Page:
‘Mothers known to be HIV-infected should exclusively breastfeed their infants for the first six months of life, introducing appropriate complementary foods thereafter, and continue breastfeeding for the first 12 months of life,’ said former UKZN’s Head of Child Health Unit, Professor Nigel Rollins.
Rollins, Director of the Maternal, Newborn, Child and Adolescent Health at the World Health Organization (WHO) was presenting a talk titled: “HIV and Infant Feeding: 2016 Updated WHO Guidelines” at UKZN’s Medical School.
He said breastfeeding should then only stop once a nutritionally adequate and safe diet without breast milk can be provided.
The guideline was updated from the 2010 guideline with the key recommendation being the breastfeeding of all children born to HIV-infected mothers for the first 12 months of life.
He suggested that breastfeeding continued until the age of two years and should be supported by ART adherence strategies.
He stressed the importance and the effectiveness of ART in reducing transmission risk to the baby. ‘Breastfeeding is not only critical for the nutrition of the baby but has other implications in terms of reduction of mortality in children saving over 800 000 lives per year for children under five years,’ Rollins explained.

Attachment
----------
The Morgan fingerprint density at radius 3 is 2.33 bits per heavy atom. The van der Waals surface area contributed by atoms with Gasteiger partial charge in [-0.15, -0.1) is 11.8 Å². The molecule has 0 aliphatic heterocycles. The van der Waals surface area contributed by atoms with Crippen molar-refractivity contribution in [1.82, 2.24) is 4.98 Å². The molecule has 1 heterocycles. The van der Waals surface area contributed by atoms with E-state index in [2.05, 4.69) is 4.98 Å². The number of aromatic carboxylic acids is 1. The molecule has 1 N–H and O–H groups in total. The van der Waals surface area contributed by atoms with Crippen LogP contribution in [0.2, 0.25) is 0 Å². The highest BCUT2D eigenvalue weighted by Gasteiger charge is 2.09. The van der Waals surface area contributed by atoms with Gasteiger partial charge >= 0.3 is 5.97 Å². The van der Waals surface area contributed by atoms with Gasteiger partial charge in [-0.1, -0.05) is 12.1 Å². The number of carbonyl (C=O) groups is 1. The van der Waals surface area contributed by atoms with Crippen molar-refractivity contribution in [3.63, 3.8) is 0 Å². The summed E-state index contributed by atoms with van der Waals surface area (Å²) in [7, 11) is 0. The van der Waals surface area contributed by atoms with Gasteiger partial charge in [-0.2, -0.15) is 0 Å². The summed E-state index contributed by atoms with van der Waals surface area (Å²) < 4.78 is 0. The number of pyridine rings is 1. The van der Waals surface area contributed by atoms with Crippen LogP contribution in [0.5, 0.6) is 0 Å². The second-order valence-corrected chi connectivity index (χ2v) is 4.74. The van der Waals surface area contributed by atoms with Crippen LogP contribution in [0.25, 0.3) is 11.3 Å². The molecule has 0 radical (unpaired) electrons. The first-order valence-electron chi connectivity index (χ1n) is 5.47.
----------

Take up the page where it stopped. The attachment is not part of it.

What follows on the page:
He said the other benefits of breastfeeding included improved bonding, reduction of maternal breast and ovarian cancer in mothers and immune protective effects of breastfeeding.
He also addressed the issue of healthcare workers, saying they play a central role in the programmatic support and strengthening of breastfeeding in the community. He emphasised the importance of education around breastfeeding in the context of HIV, myths and lack of information being the fundamental barriers to breastfeeding support programmes at all levels of care.